Leading Canada's Sustainable Energy Transition: Does Gender Matter?

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  • Canada is failing to effectively address the slew of sustainability problems stemming from its energy sector, leading to a deterioration of its ecosystems and putting the health of Canadians and the long-term vitality of its economy at risk. In order to improve this situation, research suggests that a novel form of leadership is required. Through a review of literature and interviews with 18 leaders in Canadian energy sector firms, this thesis explores not only what kind of leadership Canada needs to address its contemporary sustainability problems, but also where this leadership can be found. The findings of this thesis suggest that women may be the sustainable energy transition leaders that Canada needs, and therefore supporting women so they can advance in Canadian energy sector firms will serve to facilitate Canada's sustainable energy transition. In short, I argue that gender matters when it comes to leading Canada's sustainable energy transition.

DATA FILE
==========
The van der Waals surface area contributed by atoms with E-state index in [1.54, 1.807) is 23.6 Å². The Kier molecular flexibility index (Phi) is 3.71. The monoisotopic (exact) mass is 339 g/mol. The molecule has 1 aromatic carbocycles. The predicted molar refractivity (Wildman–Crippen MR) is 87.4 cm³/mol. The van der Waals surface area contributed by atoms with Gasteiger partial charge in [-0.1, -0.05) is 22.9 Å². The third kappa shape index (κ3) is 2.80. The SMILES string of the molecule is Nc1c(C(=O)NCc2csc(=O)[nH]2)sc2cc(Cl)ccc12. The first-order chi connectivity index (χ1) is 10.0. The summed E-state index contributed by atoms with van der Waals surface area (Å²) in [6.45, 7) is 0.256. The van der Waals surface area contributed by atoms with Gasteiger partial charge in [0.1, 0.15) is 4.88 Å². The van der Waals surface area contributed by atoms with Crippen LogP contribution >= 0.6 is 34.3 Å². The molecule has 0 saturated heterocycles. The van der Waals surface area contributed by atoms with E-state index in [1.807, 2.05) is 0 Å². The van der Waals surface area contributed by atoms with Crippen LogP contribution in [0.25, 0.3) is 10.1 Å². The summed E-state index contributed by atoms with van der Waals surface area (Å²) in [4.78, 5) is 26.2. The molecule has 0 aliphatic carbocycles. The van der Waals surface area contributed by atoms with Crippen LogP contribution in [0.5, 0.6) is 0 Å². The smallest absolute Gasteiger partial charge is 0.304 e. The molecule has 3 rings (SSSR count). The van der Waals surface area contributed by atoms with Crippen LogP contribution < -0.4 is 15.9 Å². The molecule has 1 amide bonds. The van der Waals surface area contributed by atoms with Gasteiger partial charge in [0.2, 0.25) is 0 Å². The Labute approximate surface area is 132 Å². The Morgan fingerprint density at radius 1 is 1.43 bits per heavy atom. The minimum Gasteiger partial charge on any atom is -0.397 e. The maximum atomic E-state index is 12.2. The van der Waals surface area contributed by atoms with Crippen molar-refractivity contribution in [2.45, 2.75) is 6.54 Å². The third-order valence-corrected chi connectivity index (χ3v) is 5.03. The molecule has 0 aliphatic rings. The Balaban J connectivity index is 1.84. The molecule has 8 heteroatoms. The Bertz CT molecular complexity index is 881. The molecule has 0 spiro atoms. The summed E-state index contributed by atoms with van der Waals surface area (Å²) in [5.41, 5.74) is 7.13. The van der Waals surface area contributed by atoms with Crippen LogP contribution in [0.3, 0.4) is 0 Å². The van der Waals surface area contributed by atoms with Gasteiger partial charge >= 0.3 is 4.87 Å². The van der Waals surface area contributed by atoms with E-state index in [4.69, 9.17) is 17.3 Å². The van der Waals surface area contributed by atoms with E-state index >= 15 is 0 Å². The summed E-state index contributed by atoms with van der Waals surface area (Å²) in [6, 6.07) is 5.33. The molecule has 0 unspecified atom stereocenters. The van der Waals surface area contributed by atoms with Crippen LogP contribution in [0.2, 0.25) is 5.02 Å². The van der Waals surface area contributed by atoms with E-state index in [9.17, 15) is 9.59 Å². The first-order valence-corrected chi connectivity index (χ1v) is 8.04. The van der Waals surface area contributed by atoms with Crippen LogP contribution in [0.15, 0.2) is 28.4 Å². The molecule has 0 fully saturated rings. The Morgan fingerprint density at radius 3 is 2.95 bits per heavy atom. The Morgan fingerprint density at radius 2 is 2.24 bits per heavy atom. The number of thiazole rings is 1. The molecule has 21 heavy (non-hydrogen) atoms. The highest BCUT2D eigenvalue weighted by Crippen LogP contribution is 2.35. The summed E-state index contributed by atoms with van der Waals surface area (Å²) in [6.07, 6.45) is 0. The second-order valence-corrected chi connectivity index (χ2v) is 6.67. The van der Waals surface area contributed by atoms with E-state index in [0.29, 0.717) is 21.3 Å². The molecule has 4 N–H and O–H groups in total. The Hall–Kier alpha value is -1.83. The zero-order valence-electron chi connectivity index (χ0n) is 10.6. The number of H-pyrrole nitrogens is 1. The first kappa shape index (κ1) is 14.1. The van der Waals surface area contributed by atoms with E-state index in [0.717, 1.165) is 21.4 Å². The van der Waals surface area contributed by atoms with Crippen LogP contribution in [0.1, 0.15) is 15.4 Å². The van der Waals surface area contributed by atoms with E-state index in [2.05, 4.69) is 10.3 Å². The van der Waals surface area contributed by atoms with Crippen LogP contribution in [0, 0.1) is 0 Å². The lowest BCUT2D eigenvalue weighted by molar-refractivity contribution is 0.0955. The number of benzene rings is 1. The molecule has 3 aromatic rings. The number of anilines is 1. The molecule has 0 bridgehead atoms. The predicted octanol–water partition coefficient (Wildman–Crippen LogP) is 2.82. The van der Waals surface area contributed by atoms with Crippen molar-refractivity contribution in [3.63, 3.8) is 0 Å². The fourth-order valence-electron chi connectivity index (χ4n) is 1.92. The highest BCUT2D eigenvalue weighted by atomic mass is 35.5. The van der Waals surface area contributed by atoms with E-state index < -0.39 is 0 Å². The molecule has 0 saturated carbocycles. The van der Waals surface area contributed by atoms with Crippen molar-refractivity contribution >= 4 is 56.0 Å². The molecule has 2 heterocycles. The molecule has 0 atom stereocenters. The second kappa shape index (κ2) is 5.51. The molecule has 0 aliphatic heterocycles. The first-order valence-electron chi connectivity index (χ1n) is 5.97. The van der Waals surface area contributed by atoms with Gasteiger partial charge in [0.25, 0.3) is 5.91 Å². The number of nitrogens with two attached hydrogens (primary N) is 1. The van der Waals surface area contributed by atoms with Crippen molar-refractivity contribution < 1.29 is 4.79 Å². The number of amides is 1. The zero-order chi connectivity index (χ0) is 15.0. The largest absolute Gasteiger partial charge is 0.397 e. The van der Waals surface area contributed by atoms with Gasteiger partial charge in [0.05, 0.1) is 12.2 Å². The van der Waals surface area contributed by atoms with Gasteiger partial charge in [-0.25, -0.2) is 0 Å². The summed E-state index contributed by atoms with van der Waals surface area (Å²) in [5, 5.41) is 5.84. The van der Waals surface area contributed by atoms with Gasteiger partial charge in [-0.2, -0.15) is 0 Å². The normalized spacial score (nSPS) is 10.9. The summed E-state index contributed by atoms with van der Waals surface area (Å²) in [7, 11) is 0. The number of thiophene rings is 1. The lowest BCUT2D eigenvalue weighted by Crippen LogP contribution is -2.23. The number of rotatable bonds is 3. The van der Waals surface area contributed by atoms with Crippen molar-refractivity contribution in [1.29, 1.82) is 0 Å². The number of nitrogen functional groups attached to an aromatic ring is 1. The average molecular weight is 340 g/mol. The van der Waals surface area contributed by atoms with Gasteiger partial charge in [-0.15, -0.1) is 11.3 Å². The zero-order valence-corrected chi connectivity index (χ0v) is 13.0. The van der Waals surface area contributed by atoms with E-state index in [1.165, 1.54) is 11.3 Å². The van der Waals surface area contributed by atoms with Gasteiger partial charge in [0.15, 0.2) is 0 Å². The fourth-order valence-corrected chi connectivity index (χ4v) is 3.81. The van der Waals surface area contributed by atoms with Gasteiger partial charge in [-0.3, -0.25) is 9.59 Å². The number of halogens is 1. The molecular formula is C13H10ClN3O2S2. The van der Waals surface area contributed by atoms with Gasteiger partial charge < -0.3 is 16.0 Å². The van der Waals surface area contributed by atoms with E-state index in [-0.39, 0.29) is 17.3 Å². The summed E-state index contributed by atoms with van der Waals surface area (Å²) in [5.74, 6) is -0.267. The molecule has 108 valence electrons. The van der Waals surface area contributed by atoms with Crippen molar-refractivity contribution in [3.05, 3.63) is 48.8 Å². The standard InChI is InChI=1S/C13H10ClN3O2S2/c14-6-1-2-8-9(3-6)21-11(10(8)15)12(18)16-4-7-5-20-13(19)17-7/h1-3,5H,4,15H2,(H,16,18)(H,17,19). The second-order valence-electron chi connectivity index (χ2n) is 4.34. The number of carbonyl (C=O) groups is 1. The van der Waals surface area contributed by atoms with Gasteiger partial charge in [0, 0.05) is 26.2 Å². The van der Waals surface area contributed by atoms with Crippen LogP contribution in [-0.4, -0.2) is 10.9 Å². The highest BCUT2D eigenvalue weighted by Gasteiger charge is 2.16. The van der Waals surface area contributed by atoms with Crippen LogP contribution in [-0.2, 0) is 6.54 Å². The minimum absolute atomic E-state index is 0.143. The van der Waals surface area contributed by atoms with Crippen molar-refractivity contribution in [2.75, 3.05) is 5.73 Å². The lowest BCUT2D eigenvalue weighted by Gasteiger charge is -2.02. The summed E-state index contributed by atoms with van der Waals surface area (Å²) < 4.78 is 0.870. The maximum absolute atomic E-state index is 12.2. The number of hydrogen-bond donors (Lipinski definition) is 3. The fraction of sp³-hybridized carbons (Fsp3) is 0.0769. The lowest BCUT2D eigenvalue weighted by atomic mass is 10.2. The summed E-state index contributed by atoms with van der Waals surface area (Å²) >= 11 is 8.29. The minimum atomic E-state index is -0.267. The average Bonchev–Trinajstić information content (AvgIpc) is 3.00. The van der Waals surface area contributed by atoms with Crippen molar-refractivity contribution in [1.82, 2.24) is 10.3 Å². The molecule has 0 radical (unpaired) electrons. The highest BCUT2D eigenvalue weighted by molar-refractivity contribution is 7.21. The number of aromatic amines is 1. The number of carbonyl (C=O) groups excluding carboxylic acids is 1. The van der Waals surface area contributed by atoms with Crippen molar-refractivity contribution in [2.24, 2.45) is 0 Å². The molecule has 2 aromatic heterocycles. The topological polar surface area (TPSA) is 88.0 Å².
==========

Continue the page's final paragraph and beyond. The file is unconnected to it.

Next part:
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  • Copyright © 2021 the author(s). Theses may be used for non-commercial research, educational, or related academic purposes only. Such uses include personal study, research, scholarship, and teaching. Theses may only be shared by linking to Carleton University Institutional Repository and no part may be used without proper attribution to the author. No part may be used for commercial purposes directly or indirectly via a for-profit platform; no adaptation or derivative works are permitted without consent from the copyright owner.
Date Created
  • 2021


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